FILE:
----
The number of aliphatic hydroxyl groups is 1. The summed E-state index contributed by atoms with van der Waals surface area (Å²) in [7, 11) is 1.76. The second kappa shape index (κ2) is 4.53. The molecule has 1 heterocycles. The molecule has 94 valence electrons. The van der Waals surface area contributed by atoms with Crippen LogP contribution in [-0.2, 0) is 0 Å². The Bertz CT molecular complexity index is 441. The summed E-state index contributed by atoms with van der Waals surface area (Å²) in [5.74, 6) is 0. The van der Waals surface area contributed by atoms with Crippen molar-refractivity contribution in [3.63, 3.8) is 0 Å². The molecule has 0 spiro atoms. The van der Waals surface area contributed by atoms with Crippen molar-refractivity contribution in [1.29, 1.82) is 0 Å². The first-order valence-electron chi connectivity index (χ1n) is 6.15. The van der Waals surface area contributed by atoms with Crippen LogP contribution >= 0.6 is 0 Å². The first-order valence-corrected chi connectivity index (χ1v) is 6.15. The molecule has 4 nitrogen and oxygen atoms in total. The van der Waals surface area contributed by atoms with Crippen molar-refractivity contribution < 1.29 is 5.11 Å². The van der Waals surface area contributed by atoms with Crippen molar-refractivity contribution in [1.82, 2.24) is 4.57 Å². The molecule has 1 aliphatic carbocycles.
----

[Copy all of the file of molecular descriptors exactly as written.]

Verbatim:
The number of aliphatic hydroxyl groups is 1. The summed E-state index contributed by atoms with van der Waals surface area (Å²) in [7, 11) is 1.76. The second kappa shape index (κ2) is 4.53. The molecule has 1 heterocycles. The molecule has 94 valence electrons. The van der Waals surface area contributed by atoms with Crippen LogP contribution in [-0.2, 0) is 0 Å². The Bertz CT molecular complexity index is 441. The summed E-state index contributed by atoms with van der Waals surface area (Å²) in [5.74, 6) is 0. The van der Waals surface area contributed by atoms with Crippen molar-refractivity contribution in [3.63, 3.8) is 0 Å². The molecule has 0 spiro atoms. The van der Waals surface area contributed by atoms with Crippen molar-refractivity contribution in [1.29, 1.82) is 0 Å². The first-order valence-electron chi connectivity index (χ1n) is 6.15. The van der Waals surface area contributed by atoms with Crippen LogP contribution >= 0.6 is 0 Å². The first-order valence-corrected chi connectivity index (χ1v) is 6.15. The molecule has 4 nitrogen and oxygen atoms in total. The van der Waals surface area contributed by atoms with Crippen molar-refractivity contribution < 1.29 is 5.11 Å². The van der Waals surface area contributed by atoms with Crippen molar-refractivity contribution in [1.82, 2.24) is 4.57 Å². The molecule has 1 aliphatic carbocycles.